We do, however, have to be mindful of our degrees of freedom when we are identifying possible features for consideration. Thus, we are (fortunately) not likely to see enough fatalities in a short enough time period to identify any significant safety differences between, for instance, a Sun Path H&C and a UPT H&C. (Note that I'm in no way suggesting Sun Path's containers are safer than UPT's, or vice versa.)


jcd11235  (D License)

Apr 20, 2018, 7:57 AM
Post #31 of 47 (1537 views)
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Re: [benlangfeld] Parchustist' equipment reports for fatalities [In reply to] Can't Post

benlangfeld wrote:
The argument that's being presented is a purely mathematical one which states that anything that you might do with the data once gathered that you wouldn't have planned to do before gathering it would be an attractive un-scientific trap. "See what it tells us" sounds like code for "if X brand helmet shows up a lot, there MUST be something wrong with it", which would be lacking in rigour.

To rephrase, the same data that raises the question cannot be used to answer the question. We have to obtain a new sample to answer new questions.


Bob_Church  (D 8195)
Fatalities Manager
Apr 20, 2018, 8:41 AM
Post #32 of 47 (1502 views)
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Re: [Bob_Church] Parchustist' equipment reports for fatalities [In reply to] Can't Post

It's like everyone got a day at a time calendar of statistics terms so now everything is an excuse to use them.
Should we consider pin checks to be statistically insignificant and stop doing them?
Or recognize the fact that not everything has to fit the model you've decided that it isn't good for?


LeeroyJenkins  (D License)

Apr 20, 2018, 9:11 AM
Post #33 of 47 (1482 views)
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Re: [Bob_Church] Parchustist' equipment reports for fatalities [In reply to] Can't Post

Bob_Church wrote:
It's like everyone got a day at a time calendar of statistics terms so now everything is an excuse to use them.
Should we consider pin checks to be statistically insignificant and stop doing them?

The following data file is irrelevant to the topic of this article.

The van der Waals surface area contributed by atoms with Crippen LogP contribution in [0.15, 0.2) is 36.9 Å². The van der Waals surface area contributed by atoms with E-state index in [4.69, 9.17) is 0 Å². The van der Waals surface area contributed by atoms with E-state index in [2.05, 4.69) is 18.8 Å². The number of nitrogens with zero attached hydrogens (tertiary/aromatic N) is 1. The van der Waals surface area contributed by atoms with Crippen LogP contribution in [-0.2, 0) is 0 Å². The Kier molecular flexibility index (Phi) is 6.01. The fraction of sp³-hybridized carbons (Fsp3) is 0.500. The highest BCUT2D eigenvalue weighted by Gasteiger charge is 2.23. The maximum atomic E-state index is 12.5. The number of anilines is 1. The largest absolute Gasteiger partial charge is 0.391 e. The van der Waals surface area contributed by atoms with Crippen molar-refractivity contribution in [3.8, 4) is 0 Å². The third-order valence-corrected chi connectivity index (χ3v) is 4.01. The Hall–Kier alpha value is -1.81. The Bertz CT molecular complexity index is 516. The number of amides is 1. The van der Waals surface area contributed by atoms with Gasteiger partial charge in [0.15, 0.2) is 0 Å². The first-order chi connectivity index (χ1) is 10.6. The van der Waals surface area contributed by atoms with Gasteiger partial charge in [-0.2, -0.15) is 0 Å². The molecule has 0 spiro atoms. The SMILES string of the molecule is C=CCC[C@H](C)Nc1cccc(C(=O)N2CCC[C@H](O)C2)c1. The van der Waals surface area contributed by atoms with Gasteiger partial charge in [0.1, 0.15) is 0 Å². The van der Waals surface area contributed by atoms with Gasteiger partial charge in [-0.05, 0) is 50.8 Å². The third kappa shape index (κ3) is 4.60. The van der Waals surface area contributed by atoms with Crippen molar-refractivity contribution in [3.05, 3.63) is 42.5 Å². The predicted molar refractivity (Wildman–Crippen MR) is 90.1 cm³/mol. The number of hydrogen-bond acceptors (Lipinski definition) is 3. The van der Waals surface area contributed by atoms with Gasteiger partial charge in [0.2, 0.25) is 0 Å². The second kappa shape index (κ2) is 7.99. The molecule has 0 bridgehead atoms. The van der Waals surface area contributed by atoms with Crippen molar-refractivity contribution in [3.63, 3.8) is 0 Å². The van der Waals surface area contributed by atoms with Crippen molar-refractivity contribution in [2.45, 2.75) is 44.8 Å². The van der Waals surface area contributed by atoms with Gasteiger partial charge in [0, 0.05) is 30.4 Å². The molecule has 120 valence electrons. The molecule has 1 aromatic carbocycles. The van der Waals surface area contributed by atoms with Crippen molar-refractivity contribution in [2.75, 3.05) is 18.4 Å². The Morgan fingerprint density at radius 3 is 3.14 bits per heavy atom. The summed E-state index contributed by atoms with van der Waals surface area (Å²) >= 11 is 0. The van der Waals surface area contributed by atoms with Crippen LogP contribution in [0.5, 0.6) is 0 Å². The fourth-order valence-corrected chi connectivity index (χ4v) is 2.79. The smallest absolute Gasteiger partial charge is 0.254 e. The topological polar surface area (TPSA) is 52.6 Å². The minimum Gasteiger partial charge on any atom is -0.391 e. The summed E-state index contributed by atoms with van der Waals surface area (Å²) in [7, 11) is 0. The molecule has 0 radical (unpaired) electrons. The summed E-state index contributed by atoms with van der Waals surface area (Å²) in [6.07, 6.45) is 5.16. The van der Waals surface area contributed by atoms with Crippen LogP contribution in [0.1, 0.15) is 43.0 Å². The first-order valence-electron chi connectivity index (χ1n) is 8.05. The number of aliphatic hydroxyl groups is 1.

Or recognize the fact that not everything has to fit the model you've decided that it isn't good for?

Alright, this is getting ridiculous. The majority of the information you have been given is correct. You really do appear to be taking it personally.

I'm not against colleting more information when it comes to incidents. I am however against attempting to draw a conclusion from that data. You cannot, not a suggestion or opinion, you cannot conclude patterns from incomplete data. Negating degrees of freedom, the fact that we do not have data on the total number of jumps overall with a specific piece of gear make it impossible to conclude that specific gear is more or less likely to be involved in an incident, let alone be a factor in the incident.

The reason people are hesitant to collect the data is because people that do not know about stats will attempt to draw conclusions from that data. This is a valid concern as it happens often.

Source: BS Mechanical engineer, minor in math, and masters in policy analysis. I know stats.


(This post was edited by LeeroyJenkins on Apr 20, 2018, 9:18 AM)


benlangfeld

Apr 20, 2018, 9:12 AM
Post #34 of 47 (1481 views)
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> Should we consider pin checks to be statistically insignificant and stop doing them?

No, that's precisely the point. Pin checks tell you "my pin is good on this jump", not "my pin has to be good because it's in a vector". It's the same sort of difference here. Knowing what wingsuit someone was wearing when they impacted might help you understand why they impacted, but it won't tell you reliably that a certain wingsuit model is more or less dangerous than any other, or even that wearing a wingsuit is more dangerous than not.